Can you hear me, Alex Kwadwo Agyare of Kade constituency? (Part 1)

Alex Kwadwo Agyare Alex Kwadwo Agyare of Kade constituency

Tue, 12 Jan 2021 Source: Kwaku Adu-Gyamfi

Dear Hon. MP Agyare,

Before I dive into it, I would like to be straight- up with you here: Yes, I didn't vote for you (a full disclosure). Not for any personal reasons against you but, I didn't know much about you and your views or vision for our district and communities.

So I presume this piece will never make it to your desk. It will most likely be deleted from your inbox, instantly or a copy will be found in the trash basket in your office. That will be sad and unfortunate!

I know I may have already made some of your people mad as hell, and I haven't even gotten warmed up yet. But let's not let that get in the way of a good suggestion from a dedicated statesman with genuine concerns.

With that out of the way, I'd like you to know that I hold no special brief for any particular ideology, group, party or school of thought, which might want to bring about changes of any kind in our constituency or district.

I'm not a reformer, crusader, social philosopher or economic theorist--Talfiakwa!.

However, I consider myself as a social commentator, a diehard citizen and practical individual; who has devoted his life to guiding Ghana to a brighter future for this generation (especially, the youth in my town) and beyond, so as for them to live up to their potentials and aspirations.

Mr MP, no, I'm not going to disturb you with too many issues right now because you're too busy trying to find your bearings at the jubilee House and Parliament House, and put your small 'administration' together to tackle the mountainous problems you've inherited. However, I know and you know that some issues can't wait for another four more years.

As a new Mp-elect, you're going to get a lot of advisers, and ideas from all over the place, so I need to get your undivided attention now before your office gets so crowded and clogged by job seekers, 'fortune hunters,' and "political parasites".

I'm a realist---in the most realistic sense of the word. I appreciate the fact that this(and never will be) the best time for the people in my district and constituency to see the socio-economic Promised land. Nevertheless, this is the most difficult time in the history of Ghana. But, that doesn't mean that one must not under any circumstance, raise questions, give suggestions, voice out doubts, scratch his hair, raise any eyebrow or seek improvement. In other words, it does no one any good to pretend there is never anything wrong in our society and constituency; therefore there is no need to strive for improvement. In our communities, anything that in any way affects the welfare of the public especially; the youth and children could never be precluded from continuing critical scrutiny, examination and criticisms.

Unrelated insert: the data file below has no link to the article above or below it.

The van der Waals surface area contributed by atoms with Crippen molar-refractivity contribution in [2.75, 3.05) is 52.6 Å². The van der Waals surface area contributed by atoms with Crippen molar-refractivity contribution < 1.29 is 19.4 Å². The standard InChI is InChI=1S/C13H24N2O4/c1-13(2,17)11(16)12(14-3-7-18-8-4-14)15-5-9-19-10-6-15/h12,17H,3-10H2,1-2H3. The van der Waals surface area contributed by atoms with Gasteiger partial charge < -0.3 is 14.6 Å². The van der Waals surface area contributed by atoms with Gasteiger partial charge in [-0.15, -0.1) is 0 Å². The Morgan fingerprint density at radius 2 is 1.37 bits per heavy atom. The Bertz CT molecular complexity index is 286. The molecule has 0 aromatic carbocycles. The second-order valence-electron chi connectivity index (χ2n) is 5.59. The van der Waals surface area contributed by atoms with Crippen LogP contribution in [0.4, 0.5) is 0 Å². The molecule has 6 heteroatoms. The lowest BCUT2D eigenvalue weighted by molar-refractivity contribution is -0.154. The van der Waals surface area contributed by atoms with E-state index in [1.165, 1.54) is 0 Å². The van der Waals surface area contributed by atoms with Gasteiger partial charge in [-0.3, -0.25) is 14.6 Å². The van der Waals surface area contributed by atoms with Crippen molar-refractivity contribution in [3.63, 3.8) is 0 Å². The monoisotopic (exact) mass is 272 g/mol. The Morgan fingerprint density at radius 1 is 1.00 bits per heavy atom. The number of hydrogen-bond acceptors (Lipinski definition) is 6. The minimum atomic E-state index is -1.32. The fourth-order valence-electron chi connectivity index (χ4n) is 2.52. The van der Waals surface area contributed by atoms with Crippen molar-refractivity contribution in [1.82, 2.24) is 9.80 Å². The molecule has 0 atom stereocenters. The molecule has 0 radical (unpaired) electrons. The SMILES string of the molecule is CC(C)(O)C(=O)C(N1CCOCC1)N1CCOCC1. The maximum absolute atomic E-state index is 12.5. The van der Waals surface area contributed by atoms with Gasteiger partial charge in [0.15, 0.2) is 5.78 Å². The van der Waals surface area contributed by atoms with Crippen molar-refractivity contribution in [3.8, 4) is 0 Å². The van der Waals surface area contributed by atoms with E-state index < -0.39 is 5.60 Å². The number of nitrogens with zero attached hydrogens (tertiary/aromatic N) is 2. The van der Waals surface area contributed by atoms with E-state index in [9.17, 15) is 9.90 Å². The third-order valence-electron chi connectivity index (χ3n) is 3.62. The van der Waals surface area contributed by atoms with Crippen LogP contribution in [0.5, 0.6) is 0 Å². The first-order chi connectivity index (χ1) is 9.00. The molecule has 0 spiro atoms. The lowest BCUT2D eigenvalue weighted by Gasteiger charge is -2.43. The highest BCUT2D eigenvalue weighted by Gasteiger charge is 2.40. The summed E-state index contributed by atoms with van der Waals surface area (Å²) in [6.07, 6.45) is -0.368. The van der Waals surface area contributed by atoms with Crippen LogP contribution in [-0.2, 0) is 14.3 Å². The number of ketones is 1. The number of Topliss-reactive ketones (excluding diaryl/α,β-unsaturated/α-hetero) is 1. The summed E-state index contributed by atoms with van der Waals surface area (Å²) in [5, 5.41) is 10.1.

With all that in mind, here are my suggestions and concerns:

1. I have heard--and I'm sure you also heard--a lot of weeping and moaning during your campaigning season about the state of the country and the district. Their dissatisfaction has three main related causes: first, government does many things they don't like. Secondly, every time the government does something it ends up costing them too much money. The cost always outweighs the benefit. In other words, the people who pay for the government are the people whom the government seems least interested in serving. Thirdly, their MPs take them for granted after the election. You could say that they're not mad at the government, but the people who run it.

2.We don't need Mother Teresa to lead us. We all have our weaknesses and flaws so look deeply within yourself and see how you can turn your weakness into advantages to benefit your constituency. Be frank with your electorate. Don't be afraid to admit to the people when you screw- up badly(which you will do once in a while)Once you do that your fan club membership will soar into the stratosphere.

3.We definitely and desperately need well-rounded future leaders, therefore we have to provide after-school programs during vacations and well-equipped recreational centres in our towns and villages to give the children the emotional and psychological nourishment in their formative years so that they can tune -up their creative and inquisitive minds.

4.I don't know if you're aware that our future leaders(esp. the disadvantaged ones in our villages) have no future of their own. Therefore, they have resorted to drug abuse, booze and other social vices to numb their pains, frustration, hopelessness and haplessness. There is a need to give our youth the reasons to be optimistic before it's too late. Show me a nation that has conveniently and deliberately neglected her youth's aspirations and potentials and I'll show you a nation whose future is shaky and risky.

5.There is a need to learn Chinese language and alphabet (instead of French) very seriously in our school system because China is technically our next-door neighbour. Right now we're handicapped when it comes to dealing with them on a one-on-one basis. This is a national security issue when you come to think of it. But, we have turned our heads the other way as if the language barrier is not an important part of the national security equation.

I thank you, sir, for your undivided attention. You'll definitely hear from me again, and again after your 'honeymoon'. Meantime, let's keep hope alive and akwaaba !!.

Columnist: Kwaku Adu-Gyamfi
Related Articles: